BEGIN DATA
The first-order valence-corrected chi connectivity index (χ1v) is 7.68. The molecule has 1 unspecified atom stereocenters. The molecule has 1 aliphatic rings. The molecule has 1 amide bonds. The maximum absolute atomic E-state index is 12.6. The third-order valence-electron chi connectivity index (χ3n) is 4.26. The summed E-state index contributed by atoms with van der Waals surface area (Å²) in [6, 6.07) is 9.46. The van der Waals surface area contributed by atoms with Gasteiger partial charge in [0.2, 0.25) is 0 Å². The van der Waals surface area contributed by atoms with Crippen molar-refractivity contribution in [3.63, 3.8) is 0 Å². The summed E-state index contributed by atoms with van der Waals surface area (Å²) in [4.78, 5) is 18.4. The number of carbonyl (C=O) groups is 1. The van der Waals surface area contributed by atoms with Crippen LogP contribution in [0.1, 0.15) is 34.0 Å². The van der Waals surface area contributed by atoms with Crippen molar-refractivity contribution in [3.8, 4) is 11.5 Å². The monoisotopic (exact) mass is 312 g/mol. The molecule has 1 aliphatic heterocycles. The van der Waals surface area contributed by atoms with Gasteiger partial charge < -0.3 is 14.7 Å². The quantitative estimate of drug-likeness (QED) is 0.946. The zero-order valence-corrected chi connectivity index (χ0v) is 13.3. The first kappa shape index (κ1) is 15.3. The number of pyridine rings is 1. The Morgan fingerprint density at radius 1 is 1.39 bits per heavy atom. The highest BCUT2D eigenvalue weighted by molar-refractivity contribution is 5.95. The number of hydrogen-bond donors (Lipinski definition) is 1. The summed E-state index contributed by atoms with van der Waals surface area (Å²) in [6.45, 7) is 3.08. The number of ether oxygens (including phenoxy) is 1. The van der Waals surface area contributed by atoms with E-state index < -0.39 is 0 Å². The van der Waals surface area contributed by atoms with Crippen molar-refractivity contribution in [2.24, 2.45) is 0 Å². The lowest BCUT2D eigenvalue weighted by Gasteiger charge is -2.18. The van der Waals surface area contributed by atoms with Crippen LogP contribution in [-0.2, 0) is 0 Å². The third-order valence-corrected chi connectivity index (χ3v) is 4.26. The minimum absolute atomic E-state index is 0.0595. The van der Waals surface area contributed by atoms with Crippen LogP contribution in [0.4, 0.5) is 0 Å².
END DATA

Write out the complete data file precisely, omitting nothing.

The first-order valence-corrected chi connectivity index (χ1v) is 7.68. The molecule has 1 unspecified atom stereocenters. The molecule has 1 aliphatic rings. The molecule has 1 amide bonds. The maximum absolute atomic E-state index is 12.6. The third-order valence-electron chi connectivity index (χ3n) is 4.26. The summed E-state index contributed by atoms with van der Waals surface area (Å²) in [6, 6.07) is 9.46. The van der Waals surface area contributed by atoms with Gasteiger partial charge in [0.2, 0.25) is 0 Å². The van der Waals surface area contributed by atoms with Crippen molar-refractivity contribution in [3.63, 3.8) is 0 Å². The summed E-state index contributed by atoms with van der Waals surface area (Å²) in [4.78, 5) is 18.4. The number of carbonyl (C=O) groups is 1. The van der Waals surface area contributed by atoms with Crippen LogP contribution in [0.1, 0.15) is 34.0 Å². The van der Waals surface area contributed by atoms with Crippen molar-refractivity contribution in [3.8, 4) is 11.5 Å². The monoisotopic (exact) mass is 312 g/mol. The molecule has 1 aliphatic heterocycles. The van der Waals surface area contributed by atoms with Gasteiger partial charge < -0.3 is 14.7 Å². The quantitative estimate of drug-likeness (QED) is 0.946. The zero-order valence-corrected chi connectivity index (χ0v) is 13.3. The first kappa shape index (κ1) is 15.3. The number of pyridine rings is 1. The Morgan fingerprint density at radius 1 is 1.39 bits per heavy atom. The highest BCUT2D eigenvalue weighted by molar-refractivity contribution is 5.95. The number of hydrogen-bond donors (Lipinski definition) is 1. The summed E-state index contributed by atoms with van der Waals surface area (Å²) in [6.45, 7) is 3.08. The number of ether oxygens (including phenoxy) is 1. The van der Waals surface area contributed by atoms with E-state index < -0.39 is 0 Å². The van der Waals surface area contributed by atoms with Crippen molar-refractivity contribution in [2.24, 2.45) is 0 Å². The lowest BCUT2D eigenvalue weighted by Gasteiger charge is -2.18. The van der Waals surface area contributed by atoms with Crippen LogP contribution in [-0.2, 0) is 0 Å². The third-order valence-corrected chi connectivity index (χ3v) is 4.26. The minimum absolute atomic E-state index is 0.0595. The van der Waals surface area contributed by atoms with Crippen LogP contribution in [0.4, 0.5) is 0 Å².